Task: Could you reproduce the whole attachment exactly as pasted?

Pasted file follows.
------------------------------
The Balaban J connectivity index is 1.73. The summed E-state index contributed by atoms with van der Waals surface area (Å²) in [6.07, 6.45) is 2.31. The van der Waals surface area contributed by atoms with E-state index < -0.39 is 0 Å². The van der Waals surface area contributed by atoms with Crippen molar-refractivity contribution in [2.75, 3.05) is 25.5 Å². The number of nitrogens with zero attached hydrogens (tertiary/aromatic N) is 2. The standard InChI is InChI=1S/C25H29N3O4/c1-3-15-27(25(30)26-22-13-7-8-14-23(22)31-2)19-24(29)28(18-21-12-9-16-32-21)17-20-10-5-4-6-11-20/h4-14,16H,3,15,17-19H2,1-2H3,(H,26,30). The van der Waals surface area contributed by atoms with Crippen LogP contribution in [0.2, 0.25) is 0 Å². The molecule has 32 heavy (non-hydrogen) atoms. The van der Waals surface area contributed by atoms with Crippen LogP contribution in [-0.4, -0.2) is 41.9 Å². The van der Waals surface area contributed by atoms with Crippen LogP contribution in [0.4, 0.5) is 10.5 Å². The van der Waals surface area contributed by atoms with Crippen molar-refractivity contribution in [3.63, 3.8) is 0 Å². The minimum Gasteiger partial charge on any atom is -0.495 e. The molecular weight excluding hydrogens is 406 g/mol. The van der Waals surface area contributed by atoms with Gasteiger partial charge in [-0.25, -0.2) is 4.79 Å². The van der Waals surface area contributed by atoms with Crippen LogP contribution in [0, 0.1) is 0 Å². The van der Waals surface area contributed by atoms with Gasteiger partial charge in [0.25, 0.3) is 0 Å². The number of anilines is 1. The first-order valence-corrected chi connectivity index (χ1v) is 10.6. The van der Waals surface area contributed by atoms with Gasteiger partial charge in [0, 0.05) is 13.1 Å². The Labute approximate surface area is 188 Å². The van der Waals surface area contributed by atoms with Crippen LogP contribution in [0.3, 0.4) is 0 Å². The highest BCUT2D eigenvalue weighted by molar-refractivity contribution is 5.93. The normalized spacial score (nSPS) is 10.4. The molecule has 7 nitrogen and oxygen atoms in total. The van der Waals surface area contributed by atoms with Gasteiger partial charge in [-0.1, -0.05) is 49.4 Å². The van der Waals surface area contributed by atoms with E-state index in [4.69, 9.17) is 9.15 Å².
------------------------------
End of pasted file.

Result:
The Balaban J connectivity index is 1.73. The summed E-state index contributed by atoms with van der Waals surface area (Å²) in [6.07, 6.45) is 2.31. The van der Waals surface area contributed by atoms with E-state index < -0.39 is 0 Å². The van der Waals surface area contributed by atoms with Crippen molar-refractivity contribution in [2.75, 3.05) is 25.5 Å². The number of nitrogens with zero attached hydrogens (tertiary/aromatic N) is 2. The standard InChI is InChI=1S/C25H29N3O4/c1-3-15-27(25(30)26-22-13-7-8-14-23(22)31-2)19-24(29)28(18-21-12-9-16-32-21)17-20-10-5-4-6-11-20/h4-14,16H,3,15,17-19H2,1-2H3,(H,26,30). The van der Waals surface area contributed by atoms with Crippen LogP contribution in [0.2, 0.25) is 0 Å². The molecule has 32 heavy (non-hydrogen) atoms. The van der Waals surface area contributed by atoms with Crippen LogP contribution in [-0.4, -0.2) is 41.9 Å². The van der Waals surface area contributed by atoms with Crippen LogP contribution in [0.4, 0.5) is 10.5 Å². The van der Waals surface area contributed by atoms with Crippen molar-refractivity contribution in [3.63, 3.8) is 0 Å². The minimum Gasteiger partial charge on any atom is -0.495 e. The molecular weight excluding hydrogens is 406 g/mol. The van der Waals surface area contributed by atoms with Gasteiger partial charge in [-0.25, -0.2) is 4.79 Å². The van der Waals surface area contributed by atoms with Crippen LogP contribution in [0, 0.1) is 0 Å². The van der Waals surface area contributed by atoms with Gasteiger partial charge in [0.25, 0.3) is 0 Å². The number of anilines is 1. The first-order valence-corrected chi connectivity index (χ1v) is 10.6. The van der Waals surface area contributed by atoms with Gasteiger partial charge in [0, 0.05) is 13.1 Å². The Labute approximate surface area is 188 Å². The van der Waals surface area contributed by atoms with Crippen LogP contribution in [0.3, 0.4) is 0 Å². The highest BCUT2D eigenvalue weighted by molar-refractivity contribution is 5.93. The normalized spacial score (nSPS) is 10.4. The molecule has 7 nitrogen and oxygen atoms in total. The van der Waals surface area contributed by atoms with Gasteiger partial charge in [-0.1, -0.05) is 49.4 Å². The van der Waals surface area contributed by atoms with E-state index in [4.69, 9.17) is 9.15 Å².